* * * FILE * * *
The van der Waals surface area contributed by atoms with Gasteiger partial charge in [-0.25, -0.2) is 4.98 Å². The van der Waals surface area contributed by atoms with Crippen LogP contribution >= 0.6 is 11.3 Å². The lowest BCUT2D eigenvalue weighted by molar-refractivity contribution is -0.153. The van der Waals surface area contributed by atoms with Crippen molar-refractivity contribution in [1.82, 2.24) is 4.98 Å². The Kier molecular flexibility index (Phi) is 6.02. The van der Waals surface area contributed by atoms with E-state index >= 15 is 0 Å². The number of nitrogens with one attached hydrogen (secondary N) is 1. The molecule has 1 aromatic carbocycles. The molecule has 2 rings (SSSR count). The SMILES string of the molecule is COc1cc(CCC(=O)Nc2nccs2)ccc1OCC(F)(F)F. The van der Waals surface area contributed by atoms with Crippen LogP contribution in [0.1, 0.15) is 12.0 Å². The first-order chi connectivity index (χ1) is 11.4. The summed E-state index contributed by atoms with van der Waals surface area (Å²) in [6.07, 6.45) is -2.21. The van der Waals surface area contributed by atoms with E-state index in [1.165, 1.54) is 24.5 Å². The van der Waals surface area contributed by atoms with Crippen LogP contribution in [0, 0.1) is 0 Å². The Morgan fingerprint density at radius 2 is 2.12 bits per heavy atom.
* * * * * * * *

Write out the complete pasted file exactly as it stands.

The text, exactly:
The van der Waals surface area contributed by atoms with Gasteiger partial charge in [-0.25, -0.2) is 4.98 Å². The van der Waals surface area contributed by atoms with Crippen LogP contribution >= 0.6 is 11.3 Å². The lowest BCUT2D eigenvalue weighted by molar-refractivity contribution is -0.153. The van der Waals surface area contributed by atoms with Crippen molar-refractivity contribution in [1.82, 2.24) is 4.98 Å². The Kier molecular flexibility index (Phi) is 6.02. The van der Waals surface area contributed by atoms with E-state index >= 15 is 0 Å². The number of nitrogens with one attached hydrogen (secondary N) is 1. The molecule has 1 aromatic carbocycles. The molecule has 2 rings (SSSR count). The SMILES string of the molecule is COc1cc(CCC(=O)Nc2nccs2)ccc1OCC(F)(F)F. The van der Waals surface area contributed by atoms with Crippen LogP contribution in [0.1, 0.15) is 12.0 Å². The first-order chi connectivity index (χ1) is 11.4. The summed E-state index contributed by atoms with van der Waals surface area (Å²) in [6.07, 6.45) is -2.21. The van der Waals surface area contributed by atoms with E-state index in [1.165, 1.54) is 24.5 Å². The van der Waals surface area contributed by atoms with Crippen LogP contribution in [0, 0.1) is 0 Å². The Morgan fingerprint density at radius 2 is 2.12 bits per heavy atom.